He’s not shy about his unhappiness with the offensive performance, but Todd Steverson remains optimistic the White Sox aren’t finished.
The hitting coach didn’t hold back Monday afternoon when he discussed a group that has scored three runs or fewer in 29 of 55 games this season. Even with $67 million in contracts for Adam LaRoche and Melky Cabrera — who hit sixth again on Monday — the White Sox have averaged just 3.6 runs per game. They’re on pace to finish with 589 runs scored, but Steverson can’t see the strong effort continuing to produce such poor results.
“If I have to speak for the offense I will,” Steverson said. “I’m honest. It has been gut wrenching to watch some days. But that being said, don’t jump off no ships, because when it comes, it’s nice.”
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Steverson can understand the frustration fans have experienced this season.
The White Sox set out to improve upon an offense that showed signs at times in 2014 behind Jose Abreu and Adam Eaton but was too inconsistent. They added LaRoche and Cabrera, and aside from a brief stint, have had Avisail Garcia playing almost every day. They also added Geovany Soto to upgrade their catchers and added Gordon Beckham and Emilio Bonifacio to strengthen the bench.
But what the White Sox have produced isn’t telling of their effort, Steverson said.
“I would wonder the same things sometimes,” Steverson said. “But what is coming out is not indicative of the work. What everybody’s seeing and having to watch that on an inconsistent basis, but the work is not, not there. The work is being done, it just has to come out.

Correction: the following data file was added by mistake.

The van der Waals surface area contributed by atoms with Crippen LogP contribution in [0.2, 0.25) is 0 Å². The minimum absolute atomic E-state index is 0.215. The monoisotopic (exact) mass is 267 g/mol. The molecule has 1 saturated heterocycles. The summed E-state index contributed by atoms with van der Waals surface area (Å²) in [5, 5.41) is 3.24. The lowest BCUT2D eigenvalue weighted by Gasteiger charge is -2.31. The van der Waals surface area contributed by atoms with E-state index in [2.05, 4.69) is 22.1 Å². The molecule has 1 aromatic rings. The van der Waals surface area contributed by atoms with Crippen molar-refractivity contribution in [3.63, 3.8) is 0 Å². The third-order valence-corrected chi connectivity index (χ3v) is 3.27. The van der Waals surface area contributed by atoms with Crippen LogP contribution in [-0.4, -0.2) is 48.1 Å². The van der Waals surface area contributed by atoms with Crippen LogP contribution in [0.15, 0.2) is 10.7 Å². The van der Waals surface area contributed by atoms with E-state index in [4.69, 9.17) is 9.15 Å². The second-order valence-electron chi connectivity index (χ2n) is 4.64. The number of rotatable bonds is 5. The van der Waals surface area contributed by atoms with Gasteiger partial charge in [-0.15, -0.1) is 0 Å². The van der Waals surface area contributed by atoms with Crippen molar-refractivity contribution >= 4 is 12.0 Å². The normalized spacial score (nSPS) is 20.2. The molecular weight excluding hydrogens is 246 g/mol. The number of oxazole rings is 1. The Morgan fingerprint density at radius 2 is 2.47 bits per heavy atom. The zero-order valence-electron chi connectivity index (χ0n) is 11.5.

“Everybody always wants to play the blame game. This is not a blame-game thing. This is a team. It ain’t one person, it ain’t two people. It’s not this guy or that guy — if everybody could execute the game looks better.”
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With the exception of several big bats, the White Sox have faced an epidemic of offensive issues. Cabrera, Eaton, Alexei Ramirez, both catchers, Conor Gillaspie, Carlos Sanchez, the team’s problems have been everywhere.
But given the track record of Cabrera and Ramirez, a 2014 Silver Slugger, the White Sox continue to hold out belief that they’re going to hit. They also believe there’s much more there in the bats of Abreu and LaRoche. With the pitching they have and the rest of the American League failing to pull away, Steverson believes the White Sox could be much worse off. They just can’t let their poor start define their season.
“We haven’t done much consistently,” Steverson said. “That being said, and not to say that I’m raising the roof on this or anything, that we’re only five games under .500 and the offense hasn’t consistently showed what it can be, I’ll take it.”
“It could be worse. But don’t let this be who you are. Don’t just be complacent with, ‘Well we’re good every now and then.’ No, I don’t play that game.”